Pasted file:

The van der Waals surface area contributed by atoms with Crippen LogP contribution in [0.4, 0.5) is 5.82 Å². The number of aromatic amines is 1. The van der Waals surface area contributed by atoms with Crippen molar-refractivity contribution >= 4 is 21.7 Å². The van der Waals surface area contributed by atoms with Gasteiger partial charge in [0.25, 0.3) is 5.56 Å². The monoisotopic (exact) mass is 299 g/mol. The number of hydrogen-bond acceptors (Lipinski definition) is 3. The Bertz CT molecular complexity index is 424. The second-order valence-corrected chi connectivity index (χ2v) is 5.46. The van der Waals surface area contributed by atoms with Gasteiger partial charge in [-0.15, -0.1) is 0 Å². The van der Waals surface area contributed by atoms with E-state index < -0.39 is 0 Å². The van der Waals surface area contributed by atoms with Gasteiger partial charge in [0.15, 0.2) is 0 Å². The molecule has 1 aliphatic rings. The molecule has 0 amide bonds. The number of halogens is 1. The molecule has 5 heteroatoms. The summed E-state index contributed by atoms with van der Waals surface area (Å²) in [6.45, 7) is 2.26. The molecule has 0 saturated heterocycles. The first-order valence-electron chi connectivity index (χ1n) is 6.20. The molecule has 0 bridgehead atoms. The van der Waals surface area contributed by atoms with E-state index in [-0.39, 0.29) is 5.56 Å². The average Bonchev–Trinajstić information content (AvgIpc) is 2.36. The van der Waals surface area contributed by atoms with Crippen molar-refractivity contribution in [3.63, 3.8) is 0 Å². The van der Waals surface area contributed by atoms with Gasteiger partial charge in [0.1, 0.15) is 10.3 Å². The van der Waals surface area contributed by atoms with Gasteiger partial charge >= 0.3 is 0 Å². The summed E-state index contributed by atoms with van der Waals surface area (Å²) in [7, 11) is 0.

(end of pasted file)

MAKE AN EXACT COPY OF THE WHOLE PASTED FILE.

The van der Waals surface area contributed by atoms with Crippen LogP contribution in [0.4, 0.5) is 5.82 Å². The number of aromatic amines is 1. The van der Waals surface area contributed by atoms with Crippen molar-refractivity contribution >= 4 is 21.7 Å². The van der Waals surface area contributed by atoms with Gasteiger partial charge in [0.25, 0.3) is 5.56 Å². The monoisotopic (exact) mass is 299 g/mol. The number of hydrogen-bond acceptors (Lipinski definition) is 3. The Bertz CT molecular complexity index is 424. The second-order valence-corrected chi connectivity index (χ2v) is 5.46. The van der Waals surface area contributed by atoms with Gasteiger partial charge in [-0.15, -0.1) is 0 Å². The van der Waals surface area contributed by atoms with E-state index < -0.39 is 0 Å². The van der Waals surface area contributed by atoms with Gasteiger partial charge in [0.15, 0.2) is 0 Å². The molecule has 1 aliphatic rings. The molecule has 0 amide bonds. The number of halogens is 1. The molecule has 5 heteroatoms. The summed E-state index contributed by atoms with van der Waals surface area (Å²) in [6.45, 7) is 2.26. The molecule has 0 saturated heterocycles. The first-order valence-electron chi connectivity index (χ1n) is 6.20. The molecule has 0 bridgehead atoms. The van der Waals surface area contributed by atoms with E-state index in [-0.39, 0.29) is 5.56 Å². The average Bonchev–Trinajstić information content (AvgIpc) is 2.36. The van der Waals surface area contributed by atoms with Crippen molar-refractivity contribution in [3.63, 3.8) is 0 Å². The van der Waals surface area contributed by atoms with Gasteiger partial charge in [0.1, 0.15) is 10.3 Å². The van der Waals surface area contributed by atoms with Gasteiger partial charge >= 0.3 is 0 Å². The summed E-state index contributed by atoms with van der Waals surface area (Å²) in [7, 11) is 0.